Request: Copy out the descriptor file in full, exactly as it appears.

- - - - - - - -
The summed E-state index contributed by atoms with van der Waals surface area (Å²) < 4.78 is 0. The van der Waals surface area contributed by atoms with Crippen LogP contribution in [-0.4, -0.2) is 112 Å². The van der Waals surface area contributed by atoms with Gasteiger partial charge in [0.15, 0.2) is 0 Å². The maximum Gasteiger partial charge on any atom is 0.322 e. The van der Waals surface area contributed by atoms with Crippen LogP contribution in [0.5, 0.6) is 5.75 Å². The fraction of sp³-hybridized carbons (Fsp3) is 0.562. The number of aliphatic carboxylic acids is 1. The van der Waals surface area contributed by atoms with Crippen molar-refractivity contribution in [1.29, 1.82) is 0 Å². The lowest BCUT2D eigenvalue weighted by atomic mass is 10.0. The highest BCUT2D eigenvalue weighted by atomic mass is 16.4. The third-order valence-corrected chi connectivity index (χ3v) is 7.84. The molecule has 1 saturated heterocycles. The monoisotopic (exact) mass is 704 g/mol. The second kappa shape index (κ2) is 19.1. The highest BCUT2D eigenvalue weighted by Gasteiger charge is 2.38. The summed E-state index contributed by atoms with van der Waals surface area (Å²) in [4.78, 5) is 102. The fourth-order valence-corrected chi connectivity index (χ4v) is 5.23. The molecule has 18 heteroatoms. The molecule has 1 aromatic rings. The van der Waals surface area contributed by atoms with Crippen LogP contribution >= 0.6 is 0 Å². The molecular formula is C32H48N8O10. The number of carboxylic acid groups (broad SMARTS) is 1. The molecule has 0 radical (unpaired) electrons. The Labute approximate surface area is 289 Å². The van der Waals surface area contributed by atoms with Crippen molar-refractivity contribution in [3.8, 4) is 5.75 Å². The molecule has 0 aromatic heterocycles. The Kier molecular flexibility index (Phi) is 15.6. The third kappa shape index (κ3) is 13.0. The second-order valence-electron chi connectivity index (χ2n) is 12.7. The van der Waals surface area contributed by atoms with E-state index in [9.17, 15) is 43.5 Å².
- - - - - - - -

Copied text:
The summed E-state index contributed by atoms with van der Waals surface area (Å²) < 4.78 is 0. The van der Waals surface area contributed by atoms with Crippen LogP contribution in [-0.4, -0.2) is 112 Å². The van der Waals surface area contributed by atoms with Gasteiger partial charge in [0.15, 0.2) is 0 Å². The maximum Gasteiger partial charge on any atom is 0.322 e. The van der Waals surface area contributed by atoms with Crippen LogP contribution in [0.5, 0.6) is 5.75 Å². The fraction of sp³-hybridized carbons (Fsp3) is 0.562. The number of aliphatic carboxylic acids is 1. The van der Waals surface area contributed by atoms with Crippen molar-refractivity contribution in [1.29, 1.82) is 0 Å². The lowest BCUT2D eigenvalue weighted by atomic mass is 10.0. The highest BCUT2D eigenvalue weighted by atomic mass is 16.4. The third-order valence-corrected chi connectivity index (χ3v) is 7.84. The molecule has 1 saturated heterocycles. The monoisotopic (exact) mass is 704 g/mol. The second kappa shape index (κ2) is 19.1. The highest BCUT2D eigenvalue weighted by Gasteiger charge is 2.38. The summed E-state index contributed by atoms with van der Waals surface area (Å²) in [4.78, 5) is 102. The fourth-order valence-corrected chi connectivity index (χ4v) is 5.23. The molecule has 18 heteroatoms. The molecule has 1 aromatic rings. The van der Waals surface area contributed by atoms with Crippen LogP contribution >= 0.6 is 0 Å². The molecular formula is C32H48N8O10. The number of carboxylic acid groups (broad SMARTS) is 1. The molecule has 0 radical (unpaired) electrons. The Labute approximate surface area is 289 Å². The van der Waals surface area contributed by atoms with Crippen molar-refractivity contribution in [3.8, 4) is 5.75 Å². The molecule has 0 aromatic heterocycles. The Kier molecular flexibility index (Phi) is 15.6. The third kappa shape index (κ3) is 13.0. The second-order valence-electron chi connectivity index (χ2n) is 12.7. The van der Waals surface area contributed by atoms with E-state index in [9.17, 15) is 43.5 Å².